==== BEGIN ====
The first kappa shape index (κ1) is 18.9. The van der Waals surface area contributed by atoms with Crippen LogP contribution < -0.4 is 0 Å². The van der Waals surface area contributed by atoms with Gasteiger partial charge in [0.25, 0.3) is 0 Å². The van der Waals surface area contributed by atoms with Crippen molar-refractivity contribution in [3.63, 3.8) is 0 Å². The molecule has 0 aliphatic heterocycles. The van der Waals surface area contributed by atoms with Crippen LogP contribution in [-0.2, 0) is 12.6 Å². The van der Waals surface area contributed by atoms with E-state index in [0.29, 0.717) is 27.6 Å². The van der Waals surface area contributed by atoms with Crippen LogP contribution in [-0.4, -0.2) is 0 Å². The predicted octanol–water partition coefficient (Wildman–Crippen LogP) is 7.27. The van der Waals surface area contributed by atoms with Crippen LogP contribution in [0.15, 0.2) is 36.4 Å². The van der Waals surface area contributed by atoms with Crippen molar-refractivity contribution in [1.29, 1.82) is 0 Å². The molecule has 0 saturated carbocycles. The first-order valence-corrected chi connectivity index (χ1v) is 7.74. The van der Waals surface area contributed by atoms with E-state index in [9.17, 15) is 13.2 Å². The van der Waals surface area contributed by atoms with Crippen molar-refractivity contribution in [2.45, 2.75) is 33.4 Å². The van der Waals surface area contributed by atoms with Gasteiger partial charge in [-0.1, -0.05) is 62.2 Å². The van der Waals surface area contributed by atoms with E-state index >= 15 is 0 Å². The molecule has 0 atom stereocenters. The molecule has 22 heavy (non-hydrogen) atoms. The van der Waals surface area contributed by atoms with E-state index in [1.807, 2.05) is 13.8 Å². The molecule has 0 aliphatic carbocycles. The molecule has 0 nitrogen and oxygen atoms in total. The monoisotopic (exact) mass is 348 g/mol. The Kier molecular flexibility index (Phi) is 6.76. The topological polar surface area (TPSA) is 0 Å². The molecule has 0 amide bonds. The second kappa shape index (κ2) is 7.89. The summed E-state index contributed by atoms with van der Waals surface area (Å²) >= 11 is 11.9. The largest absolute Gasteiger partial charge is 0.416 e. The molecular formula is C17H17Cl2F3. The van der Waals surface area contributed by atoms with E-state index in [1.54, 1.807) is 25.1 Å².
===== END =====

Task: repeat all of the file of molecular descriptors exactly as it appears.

The first kappa shape index (κ1) is 18.9. The van der Waals surface area contributed by atoms with Crippen LogP contribution < -0.4 is 0 Å². The van der Waals surface area contributed by atoms with Gasteiger partial charge in [0.25, 0.3) is 0 Å². The van der Waals surface area contributed by atoms with Crippen molar-refractivity contribution in [3.63, 3.8) is 0 Å². The molecule has 0 aliphatic heterocycles. The van der Waals surface area contributed by atoms with Crippen LogP contribution in [-0.2, 0) is 12.6 Å². The van der Waals surface area contributed by atoms with E-state index in [0.29, 0.717) is 27.6 Å². The van der Waals surface area contributed by atoms with Crippen LogP contribution in [-0.4, -0.2) is 0 Å². The predicted octanol–water partition coefficient (Wildman–Crippen LogP) is 7.27. The van der Waals surface area contributed by atoms with Crippen LogP contribution in [0.15, 0.2) is 36.4 Å². The van der Waals surface area contributed by atoms with Crippen molar-refractivity contribution in [1.29, 1.82) is 0 Å². The molecule has 0 saturated carbocycles. The first-order valence-corrected chi connectivity index (χ1v) is 7.74. The van der Waals surface area contributed by atoms with E-state index in [9.17, 15) is 13.2 Å². The van der Waals surface area contributed by atoms with Crippen molar-refractivity contribution in [2.45, 2.75) is 33.4 Å². The van der Waals surface area contributed by atoms with Gasteiger partial charge in [-0.1, -0.05) is 62.2 Å². The van der Waals surface area contributed by atoms with E-state index >= 15 is 0 Å². The molecule has 0 atom stereocenters. The molecule has 22 heavy (non-hydrogen) atoms. The van der Waals surface area contributed by atoms with E-state index in [1.807, 2.05) is 13.8 Å². The molecule has 0 aliphatic carbocycles. The molecule has 0 nitrogen and oxygen atoms in total. The monoisotopic (exact) mass is 348 g/mol. The Kier molecular flexibility index (Phi) is 6.76. The topological polar surface area (TPSA) is 0 Å². The molecule has 0 amide bonds. The second kappa shape index (κ2) is 7.89. The summed E-state index contributed by atoms with van der Waals surface area (Å²) >= 11 is 11.9. The largest absolute Gasteiger partial charge is 0.416 e. The molecular formula is C17H17Cl2F3. The van der Waals surface area contributed by atoms with E-state index in [1.54, 1.807) is 25.1 Å².